Another reason could be their desire to work and really gain well their own life. During the Soviet times Russian women may be didn't have access to the latest fashion trends, but they were definitely those of the first ones to vote in Europe (in 1917). Very few industries were closed for women and this cultivated the image of Soviet women-mother-comrade known to the rest of the world.

Now the times of guaranteed work and stable salary in Russia have gone and many women and girls hope to gain their life at least as well as their sisters in Europe and other countries.

They don't count only on the men to support them and since their early age know that they will have to work. That is why it is so important for our girls to study well and to learn foreign languages, hoping to get later in life chance to make their own assets work for them - so called return on investment.


All women are known for their ability to adapt to new situation easier and quicker then men. There where men will feel frustration and anger women will be more patient and wise. Remembering that the grass is always greener on the other side of the fence.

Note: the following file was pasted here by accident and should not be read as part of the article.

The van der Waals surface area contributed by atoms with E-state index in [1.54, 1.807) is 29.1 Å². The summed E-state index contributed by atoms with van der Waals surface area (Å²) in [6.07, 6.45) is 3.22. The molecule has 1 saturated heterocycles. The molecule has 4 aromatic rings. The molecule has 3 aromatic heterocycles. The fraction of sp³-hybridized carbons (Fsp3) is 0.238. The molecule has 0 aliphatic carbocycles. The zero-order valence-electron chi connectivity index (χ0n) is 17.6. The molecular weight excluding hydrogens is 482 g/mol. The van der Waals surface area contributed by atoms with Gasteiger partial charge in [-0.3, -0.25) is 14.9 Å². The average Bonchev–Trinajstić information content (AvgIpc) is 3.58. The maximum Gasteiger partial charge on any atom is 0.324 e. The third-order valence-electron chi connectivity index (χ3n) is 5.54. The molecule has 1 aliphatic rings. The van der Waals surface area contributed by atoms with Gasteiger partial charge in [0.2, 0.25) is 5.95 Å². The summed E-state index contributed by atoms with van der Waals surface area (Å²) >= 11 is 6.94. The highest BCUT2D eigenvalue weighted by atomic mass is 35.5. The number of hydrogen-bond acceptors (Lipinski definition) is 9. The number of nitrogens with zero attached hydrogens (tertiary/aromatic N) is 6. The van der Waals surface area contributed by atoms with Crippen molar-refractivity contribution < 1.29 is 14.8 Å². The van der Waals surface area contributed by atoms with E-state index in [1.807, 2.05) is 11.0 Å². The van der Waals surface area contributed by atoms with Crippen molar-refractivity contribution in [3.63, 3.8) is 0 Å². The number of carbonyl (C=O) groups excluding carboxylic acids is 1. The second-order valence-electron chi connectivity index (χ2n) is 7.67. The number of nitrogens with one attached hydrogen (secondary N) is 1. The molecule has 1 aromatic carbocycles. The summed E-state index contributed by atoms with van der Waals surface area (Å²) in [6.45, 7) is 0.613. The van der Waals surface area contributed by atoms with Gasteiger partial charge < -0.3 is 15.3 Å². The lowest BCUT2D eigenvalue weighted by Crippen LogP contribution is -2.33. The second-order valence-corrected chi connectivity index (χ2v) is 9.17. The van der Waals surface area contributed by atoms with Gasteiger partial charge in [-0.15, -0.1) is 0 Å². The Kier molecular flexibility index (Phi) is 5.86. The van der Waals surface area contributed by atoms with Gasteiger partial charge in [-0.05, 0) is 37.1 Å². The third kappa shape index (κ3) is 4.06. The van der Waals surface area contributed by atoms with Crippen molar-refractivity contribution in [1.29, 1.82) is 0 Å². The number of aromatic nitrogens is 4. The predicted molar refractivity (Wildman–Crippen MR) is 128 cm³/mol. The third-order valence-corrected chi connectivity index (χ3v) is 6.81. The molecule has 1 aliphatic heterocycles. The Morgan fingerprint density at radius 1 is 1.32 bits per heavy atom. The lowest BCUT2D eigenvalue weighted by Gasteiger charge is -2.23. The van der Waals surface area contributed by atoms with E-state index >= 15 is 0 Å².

Besides those who already left once their home country are strong and ambitious. This applies to all internationals.

Having said all of this, I must mention that it is not that Russian girls don't want to go is just hard for them to do ones they get married and have children. (Like Ms.Natalia Vodyanova, for example)

And surprisingly.... they are rarely single for a long time
abroad (like Anna Kurnikova, for example) ))))

Tuesday, November 17, 2009

Sit for a second before traveling

My college roommate always made everyone sit for a second in silence before leaving for any trip. She didn't speak Russian but had some Russian relatives and always said that this is what they do for good luck. Is it true?

asked by Collette, NY

this remarkable tradition does exist and has it roots in the times of ancient Russia. By saying ancient I really mean it is one of the superstitions of pre-Christian Russia.


Our pagan ancestors believed that the good and bad spirits surround every human and his house
, so like in Ancient Rome the special rites accompanied every event of man's life. This particular custom, which requires to sit for a second in silence before leaving your house, is one of them.

Originally this ritual let the traveler put his thoughts together and was suppose to trick domestic spirits. It was suppose to make them stay home and not follow him in his journey. People thought that, if man leaves without this preparation the bad luck will follow him, because most likely on his way out he will recall something he forgot to take